We’ve talked before about how it’s important to use all of your online channels for recruitment. But all roads lead to your career webpage, which is why it’s one of the most important (if not the most important) methods for recruiting candidates.
Here’s how to make sure your career page is a place for potential candidates to connect with you, whether they are ready to fill out an application, upload a resume or simply request more information.
What Elements Should a Career Page Include?
You have some options for what to include on your careers page. However, keep in mind that the user experience of the page and any online application process should be high-quality in functionality, design and user-friendliness. After all, the page is a reflection of the company the user could be working for in the future.
So, with that being said, the list below features some common elements to include on a careers page. However, only tackle the ones that you (or your team of developers) can really perfect.
In other words, certain elements like an online application process may seem like a good idea, but if the end product is buggy and difficult to use, you risk losing top talent before they finish applying.
Possible career page elements include (in no particular order):
- An attention-grabbing value proposition above the fold
- Job postings, descriptions and requirements
- Employee testimonials
- Company culture overview
- Mission statement and company values
- Online application process
- Calls-to-action (CTAs) to lead the user to apply for a job or learn more
- Engaging videos, pictures and graphics that align with your brand voice
Highlight Company Culture, and Speak the Recruit’s Language While You’re at It
How would you describe your workplace to someone who has never heard of it before? Would you say that the office is focused on chasing goals, but always stops to celebrate success? Is it a casual atmosphere, or are you more traditional?
Once you have that idea in your head, it’s time to write the copy for the page. As you do, everything should loop back to that central tenet. You want to paint your company in the best possible light, of course, but you should still take pains to be truthful. It helps sort out the people who won’t be a good fit so you don’t waste your time on interviews.
Testimonials are a great way to support this picture of workplace bliss. Ask employees if they’re willing to share their experience working for the company to add social proof to the page. If an employee working there tells a job seeker that it’s a great place to work, the job seeker is more likely to believe that real-life person’s testimonial over your polished company motto.
One last tip, from one copywriter to another: Keep it as brief as possible, or at least make it skimmable with bullet points and headers. Wow them with the benefits, give them a few snappy paragraphs about the casual dress code and your sterling reputation, leave them with a testimonial or two, and then prod them to apply.
Optimize (for Users and Search Engines)
As with any webpage, it’s important to optimize your company’s career page. For the search engines, this means including keywords that candidates are using for their job search. Include them in the page copy, headers, meta descriptions, image alt tags and the page title itself.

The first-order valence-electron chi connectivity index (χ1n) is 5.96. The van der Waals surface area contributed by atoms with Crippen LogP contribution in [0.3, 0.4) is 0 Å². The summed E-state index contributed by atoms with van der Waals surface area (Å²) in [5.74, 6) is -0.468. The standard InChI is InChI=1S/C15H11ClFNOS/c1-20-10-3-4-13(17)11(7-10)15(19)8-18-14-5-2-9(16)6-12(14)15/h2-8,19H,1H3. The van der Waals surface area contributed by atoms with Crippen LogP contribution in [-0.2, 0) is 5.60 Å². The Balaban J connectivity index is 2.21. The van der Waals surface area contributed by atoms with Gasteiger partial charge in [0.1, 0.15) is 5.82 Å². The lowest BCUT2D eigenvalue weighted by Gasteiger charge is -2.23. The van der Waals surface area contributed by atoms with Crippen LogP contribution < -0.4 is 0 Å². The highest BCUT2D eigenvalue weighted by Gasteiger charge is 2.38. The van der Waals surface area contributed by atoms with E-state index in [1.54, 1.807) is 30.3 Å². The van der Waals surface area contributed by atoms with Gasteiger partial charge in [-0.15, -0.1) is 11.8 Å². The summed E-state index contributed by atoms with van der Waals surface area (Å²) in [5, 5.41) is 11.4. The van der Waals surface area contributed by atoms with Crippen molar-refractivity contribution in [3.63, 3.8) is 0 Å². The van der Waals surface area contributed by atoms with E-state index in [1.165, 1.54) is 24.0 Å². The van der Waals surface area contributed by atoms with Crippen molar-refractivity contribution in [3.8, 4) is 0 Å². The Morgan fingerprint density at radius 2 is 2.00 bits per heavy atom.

For the user, this means getting in the mindset of your ideal candidate. What’s going to sound good to them? What words do they need to see on your page to make them think, “Hey, this might be a great fit for me!”?
If you have a persona already built out for job candidates, this should be fairly simple. If you don’t, no worries. Look at what career-related keywords your website is already ranking for, check LinkedIn to see what keywords ideal candidates have on their profiles or interview new hires to see what they were looking for during their own search.
Capture Future Candidates with a “Job Updates” Sign-up
Not everyone who lands on your career page is ready to apply. Maybe they’re just looking to see what’s out there but are still happy in their current role. Maybe they’re interested in working for your company but don’t see any open positions that would be a good fit.
Don’t take the chance that they’ll find you again when they’re ready to apply. Make it easy for them to apply when the time comes by giving them the option to sign up for email updates of available job openings.
Don’t Forget Automated Follow-Ups
There’s a pretty decent chance your ideal candidate is applying elsewhere, even as they hit that “submit” button to send you their resume. In this competitive recruitment market, going the extra mile is never a bad idea—and it’s easier than you might think.
If you set up a form for them to submit their resume online, a simple way to personalize the process is to create an automated thank-you email that sends immediately after a prospective candidate connects to make sure they feel informed and engaged early in the process.
Make the Page Mobile-Responsive
Last but certainly not least, ensure your website, landing pages and emails are mobile-responsive.
Having a mobile-responsive website is a must in today’s world. Most candidates will take a look at your company from their smartphones. If they can’t read the page on the device in their hand, they’ll leave the site.
More Recruitment Tips from Marketing Essentials
That’s all for the recruitment tips today, but be sure to check out our other recruitment marketing blogs for more on recruiting methods and strategies. They’ll give you everything you need to get started on your own recruitment campaign.
Of course, if you would rather have a partner you trust take care of the campaign for you, I should mention that we do offer recruitment marketing services. Contact us and we’ll chat!